Deep in the rugged Appalachians of North Carolina lies the cove, a dark, forbidding place where spirits and fetches wander, and even the light fears to travel. Or so the townsfolk of Mars Hill believe–just as they know that Laurel Shelton, the lonely young woman who lives within its shadows, is a witch. Alone except for her brother, Hank, newly returned from the trenches of France, she aches for her life to begin.
Then it happens–a stranger appears, carrying nothing but a beautiful silver flute and a note explaining that his name is Walter, he is mute, and is bound for New York. Laurel finds him in the woods, nearly stung to death by yellow jackets, and nurses him back to health. As the days pass, Walter slips easily into life in the cove and into Laurel’s heart, bringing her the only real happiness she has ever known.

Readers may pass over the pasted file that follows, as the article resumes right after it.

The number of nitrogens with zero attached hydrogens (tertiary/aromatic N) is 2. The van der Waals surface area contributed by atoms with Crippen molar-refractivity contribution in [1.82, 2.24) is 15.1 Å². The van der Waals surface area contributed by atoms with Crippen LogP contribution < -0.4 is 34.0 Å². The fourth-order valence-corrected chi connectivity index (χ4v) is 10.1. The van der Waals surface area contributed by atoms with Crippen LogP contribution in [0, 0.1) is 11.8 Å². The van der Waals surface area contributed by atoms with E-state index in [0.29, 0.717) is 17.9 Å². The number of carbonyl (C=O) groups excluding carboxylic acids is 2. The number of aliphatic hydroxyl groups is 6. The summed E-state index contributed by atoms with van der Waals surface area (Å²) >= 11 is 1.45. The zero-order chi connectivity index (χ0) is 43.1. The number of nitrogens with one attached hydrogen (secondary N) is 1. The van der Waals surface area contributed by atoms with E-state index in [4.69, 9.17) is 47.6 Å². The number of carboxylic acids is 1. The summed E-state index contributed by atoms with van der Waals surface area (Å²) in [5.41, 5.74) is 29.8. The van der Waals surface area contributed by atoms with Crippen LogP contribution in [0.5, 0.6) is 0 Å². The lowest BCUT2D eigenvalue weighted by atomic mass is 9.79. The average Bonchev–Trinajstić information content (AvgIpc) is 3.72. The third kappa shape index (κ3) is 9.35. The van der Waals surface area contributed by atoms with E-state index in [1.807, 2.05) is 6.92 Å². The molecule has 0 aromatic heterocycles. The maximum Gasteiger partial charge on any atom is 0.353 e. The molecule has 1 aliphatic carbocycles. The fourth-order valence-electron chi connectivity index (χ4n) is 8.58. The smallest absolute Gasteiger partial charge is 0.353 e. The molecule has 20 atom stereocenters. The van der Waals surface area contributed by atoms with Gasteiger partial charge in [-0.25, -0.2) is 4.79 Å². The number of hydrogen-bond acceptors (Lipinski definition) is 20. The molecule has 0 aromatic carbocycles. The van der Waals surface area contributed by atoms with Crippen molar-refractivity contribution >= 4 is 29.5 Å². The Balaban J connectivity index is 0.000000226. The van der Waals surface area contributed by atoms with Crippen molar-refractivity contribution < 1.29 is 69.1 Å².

But Walter harbors a secret that could destroy everything–and danger is closer than they know. Though the war in Europe is near its end, patriotic fervor flourishes thanks to the likes of Chauncey Feith, an ambitious young army recruiter who stokes fear and outrage throughout the county. In a time of uncertainty, when fear and ignorance reign, Laurel and Walter will discover that love may not be enough to protect them.
Dead Stars : An Entertainment by Bruce Wagner
Main Library: PS3573.A3693 D43 2012